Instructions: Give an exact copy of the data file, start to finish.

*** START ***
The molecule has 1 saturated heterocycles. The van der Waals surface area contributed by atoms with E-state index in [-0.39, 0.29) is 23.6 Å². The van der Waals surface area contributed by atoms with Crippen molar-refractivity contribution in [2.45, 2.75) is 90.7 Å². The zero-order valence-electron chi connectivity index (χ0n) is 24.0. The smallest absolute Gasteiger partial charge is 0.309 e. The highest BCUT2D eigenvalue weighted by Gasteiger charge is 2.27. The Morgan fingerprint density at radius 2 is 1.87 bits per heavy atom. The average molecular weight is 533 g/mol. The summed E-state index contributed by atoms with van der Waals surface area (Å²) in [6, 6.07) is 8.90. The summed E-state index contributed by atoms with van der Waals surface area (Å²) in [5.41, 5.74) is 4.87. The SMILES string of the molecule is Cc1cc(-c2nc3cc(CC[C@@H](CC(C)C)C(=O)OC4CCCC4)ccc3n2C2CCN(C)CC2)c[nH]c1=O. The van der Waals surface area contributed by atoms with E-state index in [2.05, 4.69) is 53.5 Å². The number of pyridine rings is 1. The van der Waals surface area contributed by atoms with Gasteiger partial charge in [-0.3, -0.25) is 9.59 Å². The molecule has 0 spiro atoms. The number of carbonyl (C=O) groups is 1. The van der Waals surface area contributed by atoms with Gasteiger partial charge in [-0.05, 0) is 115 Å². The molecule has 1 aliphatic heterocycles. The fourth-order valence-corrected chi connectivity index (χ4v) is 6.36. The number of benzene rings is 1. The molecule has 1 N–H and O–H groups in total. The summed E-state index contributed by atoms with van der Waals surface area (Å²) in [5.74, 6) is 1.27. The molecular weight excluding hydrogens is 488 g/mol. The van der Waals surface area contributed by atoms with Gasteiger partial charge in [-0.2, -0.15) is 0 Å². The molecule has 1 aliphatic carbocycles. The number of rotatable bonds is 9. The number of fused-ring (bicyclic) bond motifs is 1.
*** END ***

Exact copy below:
The molecule has 1 saturated heterocycles. The van der Waals surface area contributed by atoms with E-state index in [-0.39, 0.29) is 23.6 Å². The van der Waals surface area contributed by atoms with Crippen molar-refractivity contribution in [2.45, 2.75) is 90.7 Å². The zero-order valence-electron chi connectivity index (χ0n) is 24.0. The smallest absolute Gasteiger partial charge is 0.309 e. The highest BCUT2D eigenvalue weighted by Gasteiger charge is 2.27. The Morgan fingerprint density at radius 2 is 1.87 bits per heavy atom. The average molecular weight is 533 g/mol. The summed E-state index contributed by atoms with van der Waals surface area (Å²) in [6, 6.07) is 8.90. The summed E-state index contributed by atoms with van der Waals surface area (Å²) in [5.41, 5.74) is 4.87. The SMILES string of the molecule is Cc1cc(-c2nc3cc(CC[C@@H](CC(C)C)C(=O)OC4CCCC4)ccc3n2C2CCN(C)CC2)c[nH]c1=O. The van der Waals surface area contributed by atoms with E-state index in [2.05, 4.69) is 53.5 Å². The number of pyridine rings is 1. The van der Waals surface area contributed by atoms with Gasteiger partial charge in [-0.3, -0.25) is 9.59 Å². The molecule has 0 spiro atoms. The number of carbonyl (C=O) groups is 1. The van der Waals surface area contributed by atoms with Gasteiger partial charge in [-0.05, 0) is 115 Å². The molecule has 1 aliphatic heterocycles. The fourth-order valence-corrected chi connectivity index (χ4v) is 6.36. The number of benzene rings is 1. The molecule has 1 N–H and O–H groups in total. The summed E-state index contributed by atoms with van der Waals surface area (Å²) in [5.74, 6) is 1.27. The molecular weight excluding hydrogens is 488 g/mol. The van der Waals surface area contributed by atoms with Gasteiger partial charge in [-0.2, -0.15) is 0 Å². The molecule has 1 aliphatic carbocycles. The number of rotatable bonds is 9. The number of fused-ring (bicyclic) bond motifs is 1.